Organised rescue of Jewish children during the Holocaust / From Wikipedia, the free encyclopedia

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The Kindertransport (German for "children's transport") was an organised rescue effort of children (but not their parents) from Nazi-controlled territory that took place during the nine months prior to the outbreak of the Second World War. The United Kingdom took in nearly 10,000 predominantly Jewish children from Germany, Austria, Czechoslovakia, Poland, and the Free City of Danzig. The children were placed in British foster homes, hostels, schools, and farms. Often they were the only members of their families who survived the Holocaust. The programme was supported, publicised, and encouraged by the British government. Importantly the British government waived the visa immigration requirements that were not within the ability of the British Jewish community to fulfil.[1][2] The British government put no number limit on the programme – it was the start of the Second World War that brought it to an end, at which time about 10,000 kindertransport children had been brought to the United Kingdom.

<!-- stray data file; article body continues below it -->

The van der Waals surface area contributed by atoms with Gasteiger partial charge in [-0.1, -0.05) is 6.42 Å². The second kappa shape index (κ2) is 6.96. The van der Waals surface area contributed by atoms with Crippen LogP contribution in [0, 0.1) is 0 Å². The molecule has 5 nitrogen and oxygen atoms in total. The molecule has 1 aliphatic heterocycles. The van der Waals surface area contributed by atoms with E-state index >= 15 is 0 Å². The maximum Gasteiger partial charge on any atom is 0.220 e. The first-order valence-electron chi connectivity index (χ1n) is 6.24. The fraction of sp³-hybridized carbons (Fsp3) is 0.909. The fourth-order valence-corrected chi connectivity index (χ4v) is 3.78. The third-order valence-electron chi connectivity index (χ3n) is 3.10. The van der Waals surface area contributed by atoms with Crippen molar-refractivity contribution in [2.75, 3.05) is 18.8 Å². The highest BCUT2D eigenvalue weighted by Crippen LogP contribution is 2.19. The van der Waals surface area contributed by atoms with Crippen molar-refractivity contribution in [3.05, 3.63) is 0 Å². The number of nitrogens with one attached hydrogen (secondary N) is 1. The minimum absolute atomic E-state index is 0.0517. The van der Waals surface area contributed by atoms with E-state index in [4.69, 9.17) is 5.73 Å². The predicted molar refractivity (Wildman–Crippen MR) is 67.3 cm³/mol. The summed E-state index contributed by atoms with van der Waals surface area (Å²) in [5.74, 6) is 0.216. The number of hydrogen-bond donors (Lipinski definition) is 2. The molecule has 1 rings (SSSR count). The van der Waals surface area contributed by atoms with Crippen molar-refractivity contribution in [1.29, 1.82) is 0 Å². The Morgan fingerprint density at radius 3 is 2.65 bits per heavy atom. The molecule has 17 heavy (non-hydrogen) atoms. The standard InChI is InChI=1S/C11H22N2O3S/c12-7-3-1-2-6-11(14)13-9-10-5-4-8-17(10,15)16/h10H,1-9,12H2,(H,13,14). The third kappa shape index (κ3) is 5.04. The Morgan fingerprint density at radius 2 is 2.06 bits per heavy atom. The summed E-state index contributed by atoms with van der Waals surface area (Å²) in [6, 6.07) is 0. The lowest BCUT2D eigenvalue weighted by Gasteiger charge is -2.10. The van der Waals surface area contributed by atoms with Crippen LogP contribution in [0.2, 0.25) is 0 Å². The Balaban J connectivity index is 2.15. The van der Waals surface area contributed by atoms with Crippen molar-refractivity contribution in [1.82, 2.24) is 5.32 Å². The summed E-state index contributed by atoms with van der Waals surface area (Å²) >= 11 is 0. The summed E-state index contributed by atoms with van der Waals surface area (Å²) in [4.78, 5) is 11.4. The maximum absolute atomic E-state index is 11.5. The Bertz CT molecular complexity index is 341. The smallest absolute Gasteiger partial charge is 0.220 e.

Young refugees of the first Kindertransport after their arrival at Harwich, Essex, in the early morning of 2 December 1938
Jewish refugee children on their arrival in London on the Warszawa
1939 issued Identity Document for travelling to the UK, used by a child on the Kindertransport
Hope Square plaque

Smaller numbers of children were taken in via the programme by the Netherlands, Belgium, France, Sweden, and Switzerland.[3][4][5] The term "kindertransport" is sometimes used for the rescue of mainly Jewish children, without their parents, from Nazi Germany, Austria, and Czechoslovakia to the Netherlands, Belgium, and France. An example is the 1,000 Chateau de La Hille children who went to Belgium.[2][6] However, often the "kindertransport" is used to refer to the organised programme to the United Kingdom.

The Central British Fund for German Jewry (now World Jewish Relief) was established in 1933 to support in whatever way possible the needs of Jews in Germany and Austria.

In the United States, the Wagner–Rogers Bill was introduced in Congress, which would have increased the quota of immigrants by bringing a total of 20,000 Jewish children, but due to opposition from Senator Robert Rice Reynolds, it never left committee.